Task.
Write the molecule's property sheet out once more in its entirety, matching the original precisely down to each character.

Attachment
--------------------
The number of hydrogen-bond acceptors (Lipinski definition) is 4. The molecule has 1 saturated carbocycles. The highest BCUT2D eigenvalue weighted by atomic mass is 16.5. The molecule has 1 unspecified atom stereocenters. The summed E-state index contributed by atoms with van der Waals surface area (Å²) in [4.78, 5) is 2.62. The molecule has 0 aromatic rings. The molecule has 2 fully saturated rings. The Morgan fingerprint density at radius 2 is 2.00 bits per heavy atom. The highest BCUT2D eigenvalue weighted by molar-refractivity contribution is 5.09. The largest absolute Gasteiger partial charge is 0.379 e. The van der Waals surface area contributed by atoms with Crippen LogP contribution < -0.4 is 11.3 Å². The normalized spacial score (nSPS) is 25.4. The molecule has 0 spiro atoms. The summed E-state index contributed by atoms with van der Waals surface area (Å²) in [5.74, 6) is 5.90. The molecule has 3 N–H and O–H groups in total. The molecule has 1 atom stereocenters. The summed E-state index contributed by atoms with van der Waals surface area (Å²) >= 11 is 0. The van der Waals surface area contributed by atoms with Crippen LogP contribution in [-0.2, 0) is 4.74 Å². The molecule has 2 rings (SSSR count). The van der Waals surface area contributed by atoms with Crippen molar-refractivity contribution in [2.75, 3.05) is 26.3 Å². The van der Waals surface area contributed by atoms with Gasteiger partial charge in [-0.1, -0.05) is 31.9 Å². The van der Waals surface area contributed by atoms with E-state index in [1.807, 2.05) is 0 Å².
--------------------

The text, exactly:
The number of hydrogen-bond acceptors (Lipinski definition) is 4. The molecule has 1 saturated carbocycles. The highest BCUT2D eigenvalue weighted by atomic mass is 16.5. The molecule has 1 unspecified atom stereocenters. The summed E-state index contributed by atoms with van der Waals surface area (Å²) in [4.78, 5) is 2.62. The molecule has 0 aromatic rings. The molecule has 2 fully saturated rings. The Morgan fingerprint density at radius 2 is 2.00 bits per heavy atom. The highest BCUT2D eigenvalue weighted by molar-refractivity contribution is 5.09. The largest absolute Gasteiger partial charge is 0.379 e. The van der Waals surface area contributed by atoms with Crippen LogP contribution < -0.4 is 11.3 Å². The normalized spacial score (nSPS) is 25.4. The molecule has 0 spiro atoms. The summed E-state index contributed by atoms with van der Waals surface area (Å²) in [5.74, 6) is 5.90. The molecule has 3 N–H and O–H groups in total. The molecule has 1 atom stereocenters. The summed E-state index contributed by atoms with van der Waals surface area (Å²) >= 11 is 0. The van der Waals surface area contributed by atoms with Crippen LogP contribution in [-0.2, 0) is 4.74 Å². The molecule has 2 rings (SSSR count). The van der Waals surface area contributed by atoms with Crippen molar-refractivity contribution in [2.75, 3.05) is 26.3 Å². The van der Waals surface area contributed by atoms with Gasteiger partial charge in [-0.1, -0.05) is 31.9 Å². The van der Waals surface area contributed by atoms with E-state index in [1.807, 2.05) is 0 Å².